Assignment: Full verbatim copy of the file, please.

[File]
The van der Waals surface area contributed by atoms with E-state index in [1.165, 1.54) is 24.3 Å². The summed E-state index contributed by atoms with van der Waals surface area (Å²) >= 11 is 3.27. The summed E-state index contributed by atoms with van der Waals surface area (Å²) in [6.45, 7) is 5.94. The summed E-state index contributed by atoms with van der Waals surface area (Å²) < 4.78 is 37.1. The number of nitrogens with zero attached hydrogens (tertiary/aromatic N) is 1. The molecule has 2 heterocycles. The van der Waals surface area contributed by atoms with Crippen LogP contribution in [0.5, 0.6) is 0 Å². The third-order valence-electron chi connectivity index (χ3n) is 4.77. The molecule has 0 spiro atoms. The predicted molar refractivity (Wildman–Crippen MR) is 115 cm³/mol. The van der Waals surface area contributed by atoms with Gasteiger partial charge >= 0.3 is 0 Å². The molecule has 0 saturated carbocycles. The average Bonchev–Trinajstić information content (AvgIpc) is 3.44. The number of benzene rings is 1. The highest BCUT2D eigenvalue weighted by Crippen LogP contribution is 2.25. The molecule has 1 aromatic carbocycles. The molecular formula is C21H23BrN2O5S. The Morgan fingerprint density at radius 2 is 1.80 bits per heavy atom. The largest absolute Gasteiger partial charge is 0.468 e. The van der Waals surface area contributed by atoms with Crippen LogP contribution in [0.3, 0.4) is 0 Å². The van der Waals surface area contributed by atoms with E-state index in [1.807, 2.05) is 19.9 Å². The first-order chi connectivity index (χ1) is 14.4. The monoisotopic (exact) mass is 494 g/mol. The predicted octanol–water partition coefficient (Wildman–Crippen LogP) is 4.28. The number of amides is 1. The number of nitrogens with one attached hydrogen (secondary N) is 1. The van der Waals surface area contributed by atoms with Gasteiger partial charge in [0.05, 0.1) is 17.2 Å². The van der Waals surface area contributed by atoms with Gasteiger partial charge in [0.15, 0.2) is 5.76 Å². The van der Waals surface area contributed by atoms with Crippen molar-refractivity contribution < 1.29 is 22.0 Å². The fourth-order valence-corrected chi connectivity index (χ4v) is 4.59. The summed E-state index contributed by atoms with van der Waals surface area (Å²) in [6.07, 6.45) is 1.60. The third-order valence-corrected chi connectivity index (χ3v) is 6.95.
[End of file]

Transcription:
The van der Waals surface area contributed by atoms with E-state index in [1.165, 1.54) is 24.3 Å². The summed E-state index contributed by atoms with van der Waals surface area (Å²) >= 11 is 3.27. The summed E-state index contributed by atoms with van der Waals surface area (Å²) in [6.45, 7) is 5.94. The summed E-state index contributed by atoms with van der Waals surface area (Å²) < 4.78 is 37.1. The number of nitrogens with zero attached hydrogens (tertiary/aromatic N) is 1. The molecule has 2 heterocycles. The van der Waals surface area contributed by atoms with Crippen LogP contribution in [0.5, 0.6) is 0 Å². The third-order valence-electron chi connectivity index (χ3n) is 4.77. The molecule has 0 spiro atoms. The predicted molar refractivity (Wildman–Crippen MR) is 115 cm³/mol. The van der Waals surface area contributed by atoms with Gasteiger partial charge >= 0.3 is 0 Å². The molecule has 0 saturated carbocycles. The average Bonchev–Trinajstić information content (AvgIpc) is 3.44. The number of benzene rings is 1. The highest BCUT2D eigenvalue weighted by Crippen LogP contribution is 2.25. The molecule has 1 aromatic carbocycles. The molecular formula is C21H23BrN2O5S. The Morgan fingerprint density at radius 2 is 1.80 bits per heavy atom. The largest absolute Gasteiger partial charge is 0.468 e. The van der Waals surface area contributed by atoms with Crippen LogP contribution in [0.3, 0.4) is 0 Å². The van der Waals surface area contributed by atoms with E-state index in [1.807, 2.05) is 19.9 Å². The first-order chi connectivity index (χ1) is 14.4. The monoisotopic (exact) mass is 494 g/mol. The predicted octanol–water partition coefficient (Wildman–Crippen LogP) is 4.28. The number of amides is 1. The number of nitrogens with one attached hydrogen (secondary N) is 1. The van der Waals surface area contributed by atoms with Gasteiger partial charge in [0.05, 0.1) is 17.2 Å². The van der Waals surface area contributed by atoms with Gasteiger partial charge in [0.15, 0.2) is 5.76 Å². The van der Waals surface area contributed by atoms with Crippen molar-refractivity contribution < 1.29 is 22.0 Å². The fourth-order valence-corrected chi connectivity index (χ4v) is 4.59. The summed E-state index contributed by atoms with van der Waals surface area (Å²) in [6.07, 6.45) is 1.60. The third-order valence-corrected chi connectivity index (χ3v) is 6.95.